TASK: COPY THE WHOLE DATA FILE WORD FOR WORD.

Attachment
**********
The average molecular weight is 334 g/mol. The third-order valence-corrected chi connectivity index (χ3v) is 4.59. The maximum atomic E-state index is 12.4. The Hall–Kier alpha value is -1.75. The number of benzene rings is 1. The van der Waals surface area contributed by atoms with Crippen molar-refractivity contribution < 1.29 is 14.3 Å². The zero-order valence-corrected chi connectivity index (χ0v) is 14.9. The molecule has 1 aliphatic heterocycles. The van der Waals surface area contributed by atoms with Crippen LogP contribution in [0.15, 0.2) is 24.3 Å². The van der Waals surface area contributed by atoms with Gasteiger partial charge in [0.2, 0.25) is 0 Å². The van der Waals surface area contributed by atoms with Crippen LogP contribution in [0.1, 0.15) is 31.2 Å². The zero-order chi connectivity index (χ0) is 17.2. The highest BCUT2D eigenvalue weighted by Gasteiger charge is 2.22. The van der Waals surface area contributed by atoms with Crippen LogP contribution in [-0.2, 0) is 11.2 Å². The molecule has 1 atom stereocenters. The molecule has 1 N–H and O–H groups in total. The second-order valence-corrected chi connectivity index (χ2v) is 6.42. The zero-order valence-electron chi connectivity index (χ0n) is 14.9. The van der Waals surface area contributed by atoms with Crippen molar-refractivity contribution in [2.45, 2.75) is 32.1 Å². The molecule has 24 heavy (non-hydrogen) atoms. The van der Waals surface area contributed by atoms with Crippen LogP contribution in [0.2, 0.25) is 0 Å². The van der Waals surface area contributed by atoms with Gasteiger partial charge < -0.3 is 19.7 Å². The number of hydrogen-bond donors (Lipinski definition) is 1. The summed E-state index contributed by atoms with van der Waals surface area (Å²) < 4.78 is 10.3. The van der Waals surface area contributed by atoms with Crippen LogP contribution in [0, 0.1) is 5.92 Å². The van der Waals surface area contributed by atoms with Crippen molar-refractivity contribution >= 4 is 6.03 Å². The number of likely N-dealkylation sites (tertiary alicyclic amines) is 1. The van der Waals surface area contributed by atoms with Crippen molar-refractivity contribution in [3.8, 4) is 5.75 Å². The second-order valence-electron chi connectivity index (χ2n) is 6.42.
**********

The average molecular weight is 334 g/mol. The third-order valence-corrected chi connectivity index (χ3v) is 4.59. The maximum atomic E-state index is 12.4. The Hall–Kier alpha value is -1.75. The number of benzene rings is 1. The van der Waals surface area contributed by atoms with Crippen molar-refractivity contribution < 1.29 is 14.3 Å². The zero-order valence-corrected chi connectivity index (χ0v) is 14.9. The molecule has 1 aliphatic heterocycles. The van der Waals surface area contributed by atoms with Crippen LogP contribution in [0.15, 0.2) is 24.3 Å². The van der Waals surface area contributed by atoms with Gasteiger partial charge in [0.2, 0.25) is 0 Å². The van der Waals surface area contributed by atoms with Crippen LogP contribution in [0.1, 0.15) is 31.2 Å². The zero-order chi connectivity index (χ0) is 17.2. The highest BCUT2D eigenvalue weighted by Gasteiger charge is 2.22. The van der Waals surface area contributed by atoms with Crippen LogP contribution in [-0.2, 0) is 11.2 Å². The molecule has 1 atom stereocenters. The molecule has 1 N–H and O–H groups in total. The second-order valence-corrected chi connectivity index (χ2v) is 6.42. The zero-order valence-electron chi connectivity index (χ0n) is 14.9. The van der Waals surface area contributed by atoms with Crippen molar-refractivity contribution in [2.45, 2.75) is 32.1 Å². The molecule has 24 heavy (non-hydrogen) atoms. The van der Waals surface area contributed by atoms with Crippen LogP contribution in [0.2, 0.25) is 0 Å². The van der Waals surface area contributed by atoms with Gasteiger partial charge < -0.3 is 19.7 Å². The number of hydrogen-bond donors (Lipinski definition) is 1. The summed E-state index contributed by atoms with van der Waals surface area (Å²) < 4.78 is 10.3. The van der Waals surface area contributed by atoms with Crippen LogP contribution in [0, 0.1) is 5.92 Å². The van der Waals surface area contributed by atoms with Crippen molar-refractivity contribution >= 4 is 6.03 Å². The number of likely N-dealkylation sites (tertiary alicyclic amines) is 1. The van der Waals surface area contributed by atoms with Crippen molar-refractivity contribution in [3.8, 4) is 5.75 Å². The second-order valence-electron chi connectivity index (χ2n) is 6.42.